wrobel, stanislaw & szpik, katherine - marriage certificate
Government Marriage License

In 1918, along with the other eligible men of the country, Stanisław registered for the draft. According to his draft card he worked in the stockyards, was of medium height, and had blue eyes and brown hair. Dealing with more missing records…I can’t find the family in the 1920 census. I, however, blame the census enumerator. According to the birth certificate of their last daughter, Helena, born in July of 1920, the family was living at 2946 Farell Street, in Chicago’s 4th Ward. I manually searched for the address, and it seems as if the census enumerator skipped the end of the block. A whole section of the street was just not enumerated. By the 1930 census he was going by Stanley Rubel (the Polish “ó” sounds like the “oo” in “pool”) and had moved to Lyons, in Summit. By a strange twist of fate he is listed next door to a John Rubel, 2 years older than him, also from Poland. I had always assumed this was a brother, but I have been contacted by a descendant of John. She explained that apparently it was just a coincidence. Her John had different parents, and apparently told the story of living next to a family of unrelated Rubels. Stanley was working as a janitor in a bank at the time. In 1940 Stanley’s last name shows up again as “Wrobel”, even though Harriet used the “Rubel” spelling when she got married to my grandfather in 1943. He is still listed as a bank janitor. Unfortunately, the 1940 census is the last record I can find for Stanisław. Although I have found death notices for both his brother-in-laws in the Chicago Polish newspaper, Dziennik Związkowy, I still don’t know where or when he died. A lot still remains to be figured out about his life and death.

Stanley Wrobel WWI Draft Card
Stanley Wrobel WWI Draft Card

Lora C. Jenks: Civil War Veteran

Lora C. Jenks was born around 1820 in Oswego County, New York. Very likely his father was Nathan Jenks, and his mother is still unknown to me. I have no birth or baptism record for Lora. In fact the first record I have for him is his purchase of a tract of land in Ionia County, Michigan on March 1, 1850. A few months later he is found in Ronald Township, Ionia County, in the 1850 census. By this time Lora has already married Almira Nettleton, and fathered four children. Sarah, the oldest (and my direct ancestor), was born in 1841, then came Nathan (1843), Margaret (1846), and Alvira (1849). 10 years later, Lora had moved across the county line, but only about 10 miles north, to Bushnell Township, Montcalm County, Michigan. He has had another son, George, and is still a modest farmer. But all this time the United States had been becoming more and more divided, and the Civil War was about to tear the country apart.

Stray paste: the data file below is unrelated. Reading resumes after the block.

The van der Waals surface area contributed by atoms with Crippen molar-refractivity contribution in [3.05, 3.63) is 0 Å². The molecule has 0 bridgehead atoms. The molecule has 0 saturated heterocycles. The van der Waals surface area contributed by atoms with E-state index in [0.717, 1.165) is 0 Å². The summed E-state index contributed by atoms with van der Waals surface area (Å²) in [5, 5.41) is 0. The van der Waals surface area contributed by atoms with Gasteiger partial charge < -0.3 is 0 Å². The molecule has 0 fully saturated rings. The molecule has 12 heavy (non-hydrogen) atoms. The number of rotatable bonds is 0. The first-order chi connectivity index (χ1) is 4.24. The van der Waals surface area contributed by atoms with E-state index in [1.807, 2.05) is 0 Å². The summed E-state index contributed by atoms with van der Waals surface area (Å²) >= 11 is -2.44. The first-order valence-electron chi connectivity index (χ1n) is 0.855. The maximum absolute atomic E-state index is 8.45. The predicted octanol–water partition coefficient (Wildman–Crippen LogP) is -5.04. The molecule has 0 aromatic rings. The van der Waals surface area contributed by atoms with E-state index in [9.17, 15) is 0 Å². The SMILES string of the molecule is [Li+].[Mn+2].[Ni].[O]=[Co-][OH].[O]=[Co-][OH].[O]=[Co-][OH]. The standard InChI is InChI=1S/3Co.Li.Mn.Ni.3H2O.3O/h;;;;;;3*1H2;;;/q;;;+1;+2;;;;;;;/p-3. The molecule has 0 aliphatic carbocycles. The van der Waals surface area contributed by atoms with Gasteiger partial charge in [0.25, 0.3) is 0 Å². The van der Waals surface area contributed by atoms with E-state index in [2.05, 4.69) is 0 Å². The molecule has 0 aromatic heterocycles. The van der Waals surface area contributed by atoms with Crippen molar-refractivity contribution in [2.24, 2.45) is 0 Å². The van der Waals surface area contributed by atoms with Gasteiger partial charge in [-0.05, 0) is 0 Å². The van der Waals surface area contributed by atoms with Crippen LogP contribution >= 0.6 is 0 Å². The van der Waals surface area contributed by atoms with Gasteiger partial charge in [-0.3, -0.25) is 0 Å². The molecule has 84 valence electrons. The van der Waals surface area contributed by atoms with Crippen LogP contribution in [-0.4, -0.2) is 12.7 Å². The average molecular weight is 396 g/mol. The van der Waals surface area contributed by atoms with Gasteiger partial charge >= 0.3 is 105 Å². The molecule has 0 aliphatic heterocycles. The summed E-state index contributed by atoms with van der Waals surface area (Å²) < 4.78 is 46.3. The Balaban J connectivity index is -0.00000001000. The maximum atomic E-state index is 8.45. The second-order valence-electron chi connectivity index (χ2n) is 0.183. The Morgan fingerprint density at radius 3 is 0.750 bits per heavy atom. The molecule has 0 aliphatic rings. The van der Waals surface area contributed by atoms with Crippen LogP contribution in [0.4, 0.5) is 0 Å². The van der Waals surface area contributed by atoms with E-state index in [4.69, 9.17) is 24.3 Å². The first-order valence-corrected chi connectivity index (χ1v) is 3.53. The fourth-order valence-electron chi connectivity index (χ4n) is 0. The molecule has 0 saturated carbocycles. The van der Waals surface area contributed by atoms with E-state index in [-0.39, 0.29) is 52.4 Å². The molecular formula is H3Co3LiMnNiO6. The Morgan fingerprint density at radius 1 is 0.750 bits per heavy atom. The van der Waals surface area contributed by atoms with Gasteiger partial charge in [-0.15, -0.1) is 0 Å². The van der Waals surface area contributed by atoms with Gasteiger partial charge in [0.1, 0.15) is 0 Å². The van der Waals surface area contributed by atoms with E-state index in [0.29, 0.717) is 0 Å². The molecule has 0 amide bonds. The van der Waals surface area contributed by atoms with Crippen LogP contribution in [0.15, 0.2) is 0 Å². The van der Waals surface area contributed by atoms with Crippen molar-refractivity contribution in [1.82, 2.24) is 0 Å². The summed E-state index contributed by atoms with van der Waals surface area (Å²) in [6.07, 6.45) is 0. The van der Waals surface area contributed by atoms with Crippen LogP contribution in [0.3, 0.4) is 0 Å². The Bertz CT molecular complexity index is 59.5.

jenks, lora - muster roll
Lora C. Jenk’s muster roll

April 12, 1861: the first shots of the Civil Wars are fired at Fort Sumter, South Carolina.

November  02, 1861: Lora C. Jenks enlists as a Musician in the Michigan 13th Infantry Regiment.

April 07, 1862: The 13th Michigan takes part in the Battle of Shiloh, Tennessee.

April 30, 1862: Lora is promoted to “Full Sergeant”.

May 1862: The 13th Michigan fights in the Siege of Corinth, Mississippi.

October 01, 1862: Lora is promoted to “Full Principal Musician”.

December 1862-January 1863: The 13th Michigan fights in the Battle of Stones River, Tennessee.

From the regimental history:

The regiment was engaged at Stone River the 30th and 31st of December, 1862, and in January, 1863, where it distinguished itself by its desperate valor and was most warmly commended for the heroic work that checked the onward rush of the confederate forces. The brigade of which the Thirteenth formed a part was commanded by Colonel Charles G. Harker, and was detached from its division and sent to the extreme right of the Union line, where the enemy had crushed that wing, when it formed a line in the immediate front of the confederates and a desperate conflict commenced. The Union forces were steadily pressed back by the enemy, but the Thirteenth held its position until nearly surrounded, when it fell back a short distance and reformed, continually showing a bold front to the enemy. Colonel Shoemaker ordered a bayonet charge and the Thirteenth sprang forward with a yell, driving the enemy from the field in confusion and capturing a large number of prisoners. The regiment lost nearly one third of its strength in killed and wounded in the action on this part of the field. It recaptured two pieces of artillery of the Sixth Ohio Battery, which had been abandoned when the Union forces were driven back by the furious onslaught of the enemy.


September 1863: The 13th Michigan fights in the Battle of Chickamauga, Georgia.

It proceeded almost at once to Chickamauga, where it was engaged the 19th and 20th of September, coming in contact with the enemy near Lee and Gordon’s Mills, and before the close of the battle, lost 107 killed, wounded and missing out of a total of 217, the number of officers and men the regiment carried into action. Such a record tells how the Thirteenth sustained its part in this historic engagement far more eloquently than words can describe.

January 1864: The 13th Michigan Regiment “veteranized” and 173 men, including Lora, re-enlisted.

September 03, 1864: Lora’s son, Henry Jenks, enlists in the 13th Michigan.